THE DEEPAVALI EDITION
03 – NOVEMBER 2021
‘Deepavali’ is derived from the words ‘deepa’ and ‘avali’ which mean ‘light’ and ‘row’ respectively. It alludes to the lines of lamps that would be lit in celebration by the Sikhs, Jains, Hindus, and some Buddhists, an annual affirmation of the triumph of good over evil, light over darkness and knowledge over ignorance.
While the festivities are an exuberant, outward expression of joy, there are also more solemn moments during Deepavali, Diwali, or Tihar celebrations, that invite one to introspect and strive towards an inner light. In the five days of the festival, ancestors are remembered, personal convictions are strengthened, and family and the wider community are knitted more closely together through the sharing of food and partaking of rituals.
In this third edition, we are pleased to share a collection of written and narrated stories, exploring themes ranging from belonging and identity, to longing and loving. Just like the community that commemorates this festival, the recipes in this issue can be traced to diverse parts of India, demonstrating just how vast an array celebration food this time of the year is. We hope that reading, listening, and cooking through this issue will give you a glimpse of how rich this festival culture is and whets your appetite for more.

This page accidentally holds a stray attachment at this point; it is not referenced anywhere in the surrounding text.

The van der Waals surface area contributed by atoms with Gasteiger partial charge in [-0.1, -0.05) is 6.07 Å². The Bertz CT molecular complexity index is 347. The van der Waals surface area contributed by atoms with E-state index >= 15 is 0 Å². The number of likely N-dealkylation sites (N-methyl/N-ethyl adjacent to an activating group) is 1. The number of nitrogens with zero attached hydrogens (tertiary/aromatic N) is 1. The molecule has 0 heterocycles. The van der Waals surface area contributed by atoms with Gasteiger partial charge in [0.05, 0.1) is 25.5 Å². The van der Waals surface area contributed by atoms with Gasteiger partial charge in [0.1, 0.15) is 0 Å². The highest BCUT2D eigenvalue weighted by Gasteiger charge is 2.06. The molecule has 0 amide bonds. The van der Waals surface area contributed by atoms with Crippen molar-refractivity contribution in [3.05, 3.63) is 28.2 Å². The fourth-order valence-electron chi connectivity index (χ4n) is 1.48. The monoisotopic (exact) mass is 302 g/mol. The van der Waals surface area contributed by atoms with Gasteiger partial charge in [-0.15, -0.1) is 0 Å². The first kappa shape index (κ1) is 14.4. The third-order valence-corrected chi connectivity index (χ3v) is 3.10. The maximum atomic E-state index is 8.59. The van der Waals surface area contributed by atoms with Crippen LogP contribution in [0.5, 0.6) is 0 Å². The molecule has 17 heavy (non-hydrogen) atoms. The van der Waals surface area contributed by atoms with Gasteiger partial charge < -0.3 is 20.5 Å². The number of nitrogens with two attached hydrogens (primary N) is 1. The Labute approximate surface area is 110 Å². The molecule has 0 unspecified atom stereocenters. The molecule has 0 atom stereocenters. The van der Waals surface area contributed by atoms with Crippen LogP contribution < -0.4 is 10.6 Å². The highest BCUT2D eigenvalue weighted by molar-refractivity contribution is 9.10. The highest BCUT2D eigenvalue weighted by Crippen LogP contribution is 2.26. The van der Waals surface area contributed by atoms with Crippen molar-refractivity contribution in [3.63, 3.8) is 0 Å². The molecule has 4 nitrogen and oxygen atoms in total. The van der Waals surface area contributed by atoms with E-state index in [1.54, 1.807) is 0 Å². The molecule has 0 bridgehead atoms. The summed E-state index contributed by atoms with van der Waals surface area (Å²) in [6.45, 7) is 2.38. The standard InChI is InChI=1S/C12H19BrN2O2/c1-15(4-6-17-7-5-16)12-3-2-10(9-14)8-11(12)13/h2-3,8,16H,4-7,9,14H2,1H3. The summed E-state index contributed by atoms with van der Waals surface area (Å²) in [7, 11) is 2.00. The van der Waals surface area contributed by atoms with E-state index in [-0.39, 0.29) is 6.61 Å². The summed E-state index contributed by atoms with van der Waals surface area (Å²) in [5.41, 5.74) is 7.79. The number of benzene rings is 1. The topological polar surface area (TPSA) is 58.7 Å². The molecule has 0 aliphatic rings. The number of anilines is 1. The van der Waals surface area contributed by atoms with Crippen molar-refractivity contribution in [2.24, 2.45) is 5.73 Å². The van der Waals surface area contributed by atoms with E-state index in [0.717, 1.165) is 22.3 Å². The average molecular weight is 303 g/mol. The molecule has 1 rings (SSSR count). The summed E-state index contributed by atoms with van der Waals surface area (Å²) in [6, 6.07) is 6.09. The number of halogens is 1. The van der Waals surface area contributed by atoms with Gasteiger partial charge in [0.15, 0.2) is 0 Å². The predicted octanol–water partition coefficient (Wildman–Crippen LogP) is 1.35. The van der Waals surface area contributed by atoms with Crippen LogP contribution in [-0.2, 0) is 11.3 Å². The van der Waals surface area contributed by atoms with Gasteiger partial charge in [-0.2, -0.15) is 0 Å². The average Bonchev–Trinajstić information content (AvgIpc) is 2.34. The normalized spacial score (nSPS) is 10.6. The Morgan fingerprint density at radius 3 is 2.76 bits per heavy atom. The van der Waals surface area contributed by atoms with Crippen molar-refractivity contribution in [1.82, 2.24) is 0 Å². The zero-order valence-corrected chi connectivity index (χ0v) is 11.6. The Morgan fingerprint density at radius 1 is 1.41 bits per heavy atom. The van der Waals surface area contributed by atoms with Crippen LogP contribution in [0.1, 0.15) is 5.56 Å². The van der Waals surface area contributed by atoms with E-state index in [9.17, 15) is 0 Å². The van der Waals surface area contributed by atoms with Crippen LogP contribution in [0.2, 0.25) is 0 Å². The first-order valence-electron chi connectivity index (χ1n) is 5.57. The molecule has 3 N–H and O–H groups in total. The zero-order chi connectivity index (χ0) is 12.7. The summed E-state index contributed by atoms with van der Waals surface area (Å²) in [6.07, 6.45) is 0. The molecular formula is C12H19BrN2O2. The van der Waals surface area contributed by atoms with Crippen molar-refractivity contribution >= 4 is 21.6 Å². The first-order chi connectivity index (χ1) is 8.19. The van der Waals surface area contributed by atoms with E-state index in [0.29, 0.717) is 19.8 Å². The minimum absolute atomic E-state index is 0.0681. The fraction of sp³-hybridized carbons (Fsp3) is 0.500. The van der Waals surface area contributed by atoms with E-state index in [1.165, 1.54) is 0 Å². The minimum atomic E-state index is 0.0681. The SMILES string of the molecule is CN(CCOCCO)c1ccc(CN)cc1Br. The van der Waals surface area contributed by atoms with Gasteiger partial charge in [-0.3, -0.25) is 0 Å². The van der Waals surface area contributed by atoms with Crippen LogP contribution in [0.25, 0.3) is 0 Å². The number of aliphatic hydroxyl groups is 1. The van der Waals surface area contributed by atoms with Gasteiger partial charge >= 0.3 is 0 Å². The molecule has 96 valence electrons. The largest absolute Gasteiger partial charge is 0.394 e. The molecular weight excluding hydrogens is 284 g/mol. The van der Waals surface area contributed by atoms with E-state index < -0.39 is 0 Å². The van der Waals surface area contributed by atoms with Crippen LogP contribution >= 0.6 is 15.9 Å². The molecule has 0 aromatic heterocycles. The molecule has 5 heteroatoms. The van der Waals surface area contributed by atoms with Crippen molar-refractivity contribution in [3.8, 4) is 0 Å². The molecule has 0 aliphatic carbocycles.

In this Issue
Love Has No Distance
Aruna Shanmuga Vadivel reflects on her relationship with her grandmother.
This is Singapore
Kokilavani Silvarathi makes a case for the uniqueness of Deepavali in Singapore.
Sound and Colour
Prema Jayakumar expounds on the Indian dictum of treating guests like god.
An exploration of the sweets and their role in Indian food culture.
A Sweet Connection
Vidula Verma pays tribute to a great cook and impeccable hostess – her mother.
Aditi Ravi explains why we should move past a generic understanding of Indian food.
A Conversation with Devagi Sanmugam
Home, to Devagi Sanmugam, effortlessly blends into community.
Rekha Dreams of Darjeeling
In a time of COVID, Rekha Rai recalls her childhood and imagines her future.
To Arunima Mukherjee, Diwali is about belonging and identity.
The Gambling Floor
At Shalini Kale’s house, the party really starts when cloth is spread across the floor.
Stirring Up An Appetite for Appam
For Madam Shalini’s household, eating appam on Deepavali morning is a ritual.
Fusion is Not a Bad Word
Biryani finds its way out of palaces, onto the streets of India and beyond.
A Biryani Walkthrough
A detailed guide to perfecting biryani at home.
Manasa Sitaram reflects on the nourishment provided by mother figures in her life.
Festival of Food
Self-professed ‘newbie Nonya’ Purnima Balraju shares about the heart of her home.
I Have a Brother
Bidhya Limbu opens up about Bhai Tika, the fifth day of Nepali Tihar.